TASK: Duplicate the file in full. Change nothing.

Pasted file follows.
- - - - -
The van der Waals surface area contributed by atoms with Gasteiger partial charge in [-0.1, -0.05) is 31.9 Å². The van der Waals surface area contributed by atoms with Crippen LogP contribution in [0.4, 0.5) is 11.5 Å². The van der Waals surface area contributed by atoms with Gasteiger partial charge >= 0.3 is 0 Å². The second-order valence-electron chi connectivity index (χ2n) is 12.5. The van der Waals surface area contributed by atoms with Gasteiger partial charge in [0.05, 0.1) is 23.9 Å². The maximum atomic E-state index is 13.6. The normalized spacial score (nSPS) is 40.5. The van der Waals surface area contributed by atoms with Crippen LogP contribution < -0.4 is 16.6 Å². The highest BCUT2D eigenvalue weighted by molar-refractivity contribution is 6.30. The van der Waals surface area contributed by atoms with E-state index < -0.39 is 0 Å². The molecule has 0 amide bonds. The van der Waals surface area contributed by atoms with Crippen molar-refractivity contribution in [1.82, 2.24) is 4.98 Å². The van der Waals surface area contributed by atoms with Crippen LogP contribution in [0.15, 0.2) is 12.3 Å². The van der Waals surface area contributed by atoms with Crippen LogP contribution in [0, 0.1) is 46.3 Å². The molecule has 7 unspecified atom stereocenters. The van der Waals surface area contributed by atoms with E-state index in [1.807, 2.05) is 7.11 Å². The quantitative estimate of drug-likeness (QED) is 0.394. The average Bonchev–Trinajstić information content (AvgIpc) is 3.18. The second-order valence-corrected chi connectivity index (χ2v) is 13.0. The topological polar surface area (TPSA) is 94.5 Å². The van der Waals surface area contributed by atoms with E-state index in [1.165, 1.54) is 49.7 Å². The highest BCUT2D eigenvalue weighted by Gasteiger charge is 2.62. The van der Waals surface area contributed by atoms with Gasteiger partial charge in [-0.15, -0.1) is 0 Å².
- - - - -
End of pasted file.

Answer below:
The van der Waals surface area contributed by atoms with Gasteiger partial charge in [-0.1, -0.05) is 31.9 Å². The van der Waals surface area contributed by atoms with Crippen LogP contribution in [0.4, 0.5) is 11.5 Å². The van der Waals surface area contributed by atoms with Gasteiger partial charge >= 0.3 is 0 Å². The second-order valence-electron chi connectivity index (χ2n) is 12.5. The van der Waals surface area contributed by atoms with Gasteiger partial charge in [0.05, 0.1) is 23.9 Å². The maximum atomic E-state index is 13.6. The normalized spacial score (nSPS) is 40.5. The van der Waals surface area contributed by atoms with Crippen LogP contribution < -0.4 is 16.6 Å². The highest BCUT2D eigenvalue weighted by molar-refractivity contribution is 6.30. The van der Waals surface area contributed by atoms with E-state index < -0.39 is 0 Å². The molecule has 0 amide bonds. The van der Waals surface area contributed by atoms with Crippen molar-refractivity contribution in [1.82, 2.24) is 4.98 Å². The van der Waals surface area contributed by atoms with Crippen LogP contribution in [0.15, 0.2) is 12.3 Å². The van der Waals surface area contributed by atoms with Crippen LogP contribution in [0, 0.1) is 46.3 Å². The molecule has 7 unspecified atom stereocenters. The van der Waals surface area contributed by atoms with E-state index in [1.807, 2.05) is 7.11 Å². The quantitative estimate of drug-likeness (QED) is 0.394. The average Bonchev–Trinajstić information content (AvgIpc) is 3.18. The second-order valence-corrected chi connectivity index (χ2v) is 13.0. The topological polar surface area (TPSA) is 94.5 Å². The van der Waals surface area contributed by atoms with E-state index in [1.165, 1.54) is 49.7 Å². The highest BCUT2D eigenvalue weighted by Gasteiger charge is 2.62. The van der Waals surface area contributed by atoms with Gasteiger partial charge in [-0.15, -0.1) is 0 Å².